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Wednesday, December 5, 2012

The Feast Day of St. Nicholas-Dec.6th


December 6th The Feast Day of St Nicholas

Legends and folklore: St. Nicholas


In his most famous exploit,[26] a poor man had three daughters but could not afford a proper dowry for them. This meant that they would remain unmarried and probably, in absence of any other possible employment, would have to become prostitutes. Hearing of the poor man's plight, Nicholas decided to help him, but being too modest to help the man in public (or to save the man the humiliation of accepting charity), he went to his house under the cover of night and threw three purses (one for each daughter) filled with gold coins through the window opening into the man's house.
One version has him throwing one purse for three consecutive nights. Another has him throw the purses over a period of three years, each time the night before one of the daughters comes of age. Invariably, the third time the father lies in wait, trying to discover the identity of their benefactor. In one version the father confronts the saint, only to have Saint Nicholas say it is not him he should thank, but God alone. In another version, Nicholas learns of the poor man's plan and drops the third bag down the chimney instead; a variant holds that the daughter had washed her stockings that evening and hung them over the embers to dry, and that the bag of gold fell into the stocking.
The tradition of Saint Nicholas Day, usually on 6 December (19 December in most Orthodox countries), is a festival for children in many countries in Europe related to surviving legends of the saint, and particularly his reputation as a bringer of gifts. The American Santa Claus, as well as the British Father Christmas, derive from these legends. "Santa Claus" is itself derived in part from the Dutch Sinterklaas.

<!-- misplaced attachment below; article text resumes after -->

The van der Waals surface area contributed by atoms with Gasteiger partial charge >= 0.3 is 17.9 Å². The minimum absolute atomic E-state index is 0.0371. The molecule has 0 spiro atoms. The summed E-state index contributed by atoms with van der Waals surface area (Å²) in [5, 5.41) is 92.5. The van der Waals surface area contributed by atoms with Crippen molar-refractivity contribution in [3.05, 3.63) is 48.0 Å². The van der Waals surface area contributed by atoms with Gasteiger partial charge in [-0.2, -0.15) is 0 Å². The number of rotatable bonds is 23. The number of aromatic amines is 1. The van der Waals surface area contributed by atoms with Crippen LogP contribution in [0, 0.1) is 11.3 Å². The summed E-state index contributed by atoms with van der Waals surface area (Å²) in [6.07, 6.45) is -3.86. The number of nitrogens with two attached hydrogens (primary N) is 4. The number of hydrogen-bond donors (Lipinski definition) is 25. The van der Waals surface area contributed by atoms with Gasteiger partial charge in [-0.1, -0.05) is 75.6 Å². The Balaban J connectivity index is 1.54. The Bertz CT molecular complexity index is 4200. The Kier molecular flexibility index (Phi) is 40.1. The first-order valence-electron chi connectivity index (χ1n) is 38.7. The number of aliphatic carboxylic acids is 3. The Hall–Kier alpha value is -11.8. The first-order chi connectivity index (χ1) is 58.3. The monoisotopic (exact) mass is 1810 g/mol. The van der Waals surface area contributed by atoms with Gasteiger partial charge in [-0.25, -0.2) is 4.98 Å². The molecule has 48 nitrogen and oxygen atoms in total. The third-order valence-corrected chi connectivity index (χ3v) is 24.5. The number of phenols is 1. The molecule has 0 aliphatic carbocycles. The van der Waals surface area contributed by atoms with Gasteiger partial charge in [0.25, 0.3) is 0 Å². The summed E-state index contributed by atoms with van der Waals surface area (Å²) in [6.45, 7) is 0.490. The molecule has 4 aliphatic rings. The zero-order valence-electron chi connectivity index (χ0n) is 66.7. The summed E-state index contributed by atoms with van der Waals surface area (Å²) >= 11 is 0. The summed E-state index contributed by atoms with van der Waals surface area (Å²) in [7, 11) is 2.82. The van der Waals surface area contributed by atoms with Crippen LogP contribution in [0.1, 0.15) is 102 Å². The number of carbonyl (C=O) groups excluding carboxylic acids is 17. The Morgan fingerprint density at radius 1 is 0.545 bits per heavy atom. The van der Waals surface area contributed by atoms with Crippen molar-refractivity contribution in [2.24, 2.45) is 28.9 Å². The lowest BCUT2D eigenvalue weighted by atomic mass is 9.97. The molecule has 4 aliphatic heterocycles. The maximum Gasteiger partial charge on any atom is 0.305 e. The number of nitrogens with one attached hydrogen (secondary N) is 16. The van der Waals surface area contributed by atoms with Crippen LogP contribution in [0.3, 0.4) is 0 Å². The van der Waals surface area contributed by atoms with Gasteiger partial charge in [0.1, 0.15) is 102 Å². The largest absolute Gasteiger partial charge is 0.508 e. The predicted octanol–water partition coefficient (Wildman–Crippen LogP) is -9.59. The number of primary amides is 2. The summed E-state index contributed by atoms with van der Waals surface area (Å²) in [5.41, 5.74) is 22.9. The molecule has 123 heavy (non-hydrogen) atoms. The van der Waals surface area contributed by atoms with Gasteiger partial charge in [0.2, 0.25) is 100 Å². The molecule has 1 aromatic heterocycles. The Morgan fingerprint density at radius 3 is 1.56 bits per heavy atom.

It's not celebrated much in the U.S. -- although there has been some awareness of the holiday in Wisconsin -- but in Northern Europe, St. Nicholas Day is a big thing. Traditional celebrations included gifts left in children's shoes (from which American Christmas stockings developed).
Good children receive treats -- candies, cookies, apples and nuts -- while naughty children receive lumps of coal. In Germany, children still put a shoe outside their bedroom doors on the eve of Saint Nicholas Day, and hope to find candy, coins and maybe a small gift in them on Dec. 6. In the Netherlands, children put their shoes in front of their chimneys in hopes of finding chocolate or a small toy in their shoe when they wake.

St. Nicholas is revered in many countries and in many languages:




and more traditionally in this Country....

The melting of tradition over time has got us to the place in history where we are today.  All of us coming together, different versions of St. Nick, that have evolved into 
Santa Claus.
So, "Happy Christmas to All,
 and to All a GOOD NIGHT! 
Don't forget to leave your shoes out! 

Time to Fly!
~Dawn












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